“I got lucky when I heard Les Paul when he was recording and overlaying guitar on ‘How High the Moon,’ ” Alpert admits. “So I tried overlaying the horn and came up with this sound that was the genesis of the Tijuana Brass. It was just fun. If music is fun to play, it’s going to be fun to listen to.”
Alpert , who is of Jewish descent — and not Latino, as most folks assume — found his musical calling in the sounds of the bull rings in Mexico, where he says he was inspired by the feeling of the crowd. “They played mariachi music there, but I wasn’t spinning off of that. I was spinning off the feeling of the arena, the cheers, the sighs and the little brass section that would introduce the next fight.”
The new album, Alpert says, is a throwback to those earliest days, just discovering the feelings in the notes.
“This album if filled with a lot of young energy,” he says. “We recorded it exactly the way we wanted to. We wanted to present songs in a way they haven’t been heard before. You can’t trample on the Beatles [on ‘Blackbird’], for example, because their renditions are the ones to listen to. But you can add a little something here or there and make it just a little different that it becomes something new.”
Working with Hall is a relationship he calls the greatest collaboration in his life. Her voice, he says, breathes life into the music in ways no one else’s can. “She’s extremely honest and vulnerable as a singer, as an interpreter of the song. She’s not gonna sing a song she doesn’t feel.”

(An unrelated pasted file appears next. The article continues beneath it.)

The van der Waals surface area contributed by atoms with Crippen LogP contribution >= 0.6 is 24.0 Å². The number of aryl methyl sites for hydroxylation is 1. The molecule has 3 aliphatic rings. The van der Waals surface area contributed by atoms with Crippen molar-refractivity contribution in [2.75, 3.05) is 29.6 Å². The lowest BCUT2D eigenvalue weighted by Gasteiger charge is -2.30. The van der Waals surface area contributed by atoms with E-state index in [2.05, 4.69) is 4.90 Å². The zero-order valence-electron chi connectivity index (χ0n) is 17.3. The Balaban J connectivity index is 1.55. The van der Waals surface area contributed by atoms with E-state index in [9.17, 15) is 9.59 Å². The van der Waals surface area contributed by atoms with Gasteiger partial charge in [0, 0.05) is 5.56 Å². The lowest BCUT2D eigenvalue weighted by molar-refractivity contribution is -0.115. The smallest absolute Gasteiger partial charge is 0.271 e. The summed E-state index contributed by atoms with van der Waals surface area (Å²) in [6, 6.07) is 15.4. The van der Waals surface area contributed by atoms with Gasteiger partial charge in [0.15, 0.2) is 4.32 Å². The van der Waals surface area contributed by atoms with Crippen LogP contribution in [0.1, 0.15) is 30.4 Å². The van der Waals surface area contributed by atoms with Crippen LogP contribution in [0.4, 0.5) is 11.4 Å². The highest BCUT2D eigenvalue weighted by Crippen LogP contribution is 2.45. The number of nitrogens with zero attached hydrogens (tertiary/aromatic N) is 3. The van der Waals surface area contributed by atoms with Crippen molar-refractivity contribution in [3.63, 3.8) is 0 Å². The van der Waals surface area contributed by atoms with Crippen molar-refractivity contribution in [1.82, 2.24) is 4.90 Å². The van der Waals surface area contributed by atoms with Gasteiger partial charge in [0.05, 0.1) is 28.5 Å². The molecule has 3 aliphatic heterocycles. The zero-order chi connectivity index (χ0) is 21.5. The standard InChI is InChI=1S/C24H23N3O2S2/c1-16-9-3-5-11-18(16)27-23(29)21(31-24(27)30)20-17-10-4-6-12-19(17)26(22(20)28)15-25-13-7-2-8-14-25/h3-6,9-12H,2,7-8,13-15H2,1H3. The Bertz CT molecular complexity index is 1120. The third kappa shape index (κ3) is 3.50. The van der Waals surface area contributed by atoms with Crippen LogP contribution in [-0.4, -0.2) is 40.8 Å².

Says Hall, “We respect each other. We accept each other. In the beginning of a relationship it’s very natural to say, ‘What can I change in this person?’ If he just didn’t do this or that. [Laughs] We got over that pretty quickly and just appreciated each other and still do. We’re best friends and we want the best for each other.
“This album is more about our generation, singing Beatles songs and [Van Morrison’s] ‘Moondance’ and ‘Fever’ and those songs that are not in the Great American Songbook but they are beautiful songs. They are grown-up songs, they’re deeply expressive and poetically beautiful.”
When the Rock and Roll Hall of Famer is not making music, Alpert is finding almost greater enjoyment in his painting and sculpture — and supporting the arts, something he has passionately championed for years. He and Hall donated $30 million to UCLA in 2007 for the endowment of the Herb Alpert School of Music, putting his money where his mouth is when it comes to arts and music education in the schools. He also established the Herb Alpert Foundation a few years back, which has already awarded nearly $100 million in arts education funding and scholarships.
“I’m a right-brainer,” Alpert says. “I live 85 percent on that side of my head. I paint and sculpt every day of my life. It’s all about waiting for the moment to strike, and something always strikes.”
His biggest artistic expression to date is a series of 18-foot black bronze totems that were recently shown in Los Angeles.
“I walked in with the gallery curator after they were all set up, and I was like ‘Holy s—, this is really good!’ ” Alpert says, laughing.
“If I had to start out today, I wouldn’t make it,” Alpert says matter-of-factly. “Radio is not the same as it used to be when I started in the business. Music is not the same. Labels are not the same. At A&M we were all about letting the artists make music how they wanted to make it. I don’t know if that’s even part of the business anymore these days. One of the things I’m very blessed with in my career is timing. I was in the right place at the right time, and bingo!”